While the burgeoning world of IoT has transformed the ways in which we live and work, the world of IoT has also caught the attention of cybercriminals. As IoT devices become increasingly more advanced, hackers have simultaneously become more sophisticated in their attacks, often targeting pre-existing security loopholes to gain access to company systems.
A Russian national was charged with one count of conspiracy for his role in a conspiracy to recruit a Tesla employee to introduce malicious software into Tesla's computer network, extract data from the network, and extort ransom money from Tesla.
New York Mayor Bill de Blasio, First Lady Chirlane McCray, and Schools Chancellor Richard A. Carranza announced “Bridge to School,” a Citywide initiative for the 2020-21 school year focused on the social and emotional well-being of students and adults in order to create a safe, supportive learning environment that confronts the trauma caused by the COVID-19 crisis. As a result, schools will be equipped to integrate trauma-informed practices into school reopening, and build off of last year’s major expansion of mental health supports in schools.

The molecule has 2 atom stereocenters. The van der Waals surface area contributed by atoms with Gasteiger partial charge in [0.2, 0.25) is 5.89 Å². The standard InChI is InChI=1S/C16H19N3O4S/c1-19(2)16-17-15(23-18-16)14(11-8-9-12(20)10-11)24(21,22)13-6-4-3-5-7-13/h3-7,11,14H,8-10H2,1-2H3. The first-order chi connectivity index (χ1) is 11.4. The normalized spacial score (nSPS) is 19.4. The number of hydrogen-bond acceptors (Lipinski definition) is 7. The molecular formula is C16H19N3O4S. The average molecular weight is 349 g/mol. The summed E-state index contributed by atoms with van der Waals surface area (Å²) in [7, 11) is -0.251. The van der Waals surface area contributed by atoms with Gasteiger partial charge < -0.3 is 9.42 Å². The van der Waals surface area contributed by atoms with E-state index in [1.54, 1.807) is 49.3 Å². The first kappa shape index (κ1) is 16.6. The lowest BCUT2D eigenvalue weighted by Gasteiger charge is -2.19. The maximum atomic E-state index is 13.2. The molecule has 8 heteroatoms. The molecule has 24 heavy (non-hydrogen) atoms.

In part 1 of this series, we covered why Distributed Internet of Things devices are attractive and vulnerable targets for cyber criminals and hackers. Now we turn our attention to strategies for protecting these devices, which in turn, helps to protect your entire network.
Network administrators have long been stretched thin in their attempts to maintain global endpoint security settings, configurations and patching. Now that most, if not all, of their organization’s employees are connecting remotely, the job has become even more difficult.
Remote work is testing organizations, putting their IT departments under great stress. Like employees, many companies were unprepared for the many challenges of this seismic shift, one of which has been the dramatic changes in network and enterprise boundaries. Suddenly, securing endpoints became — and continues to be — a top concern.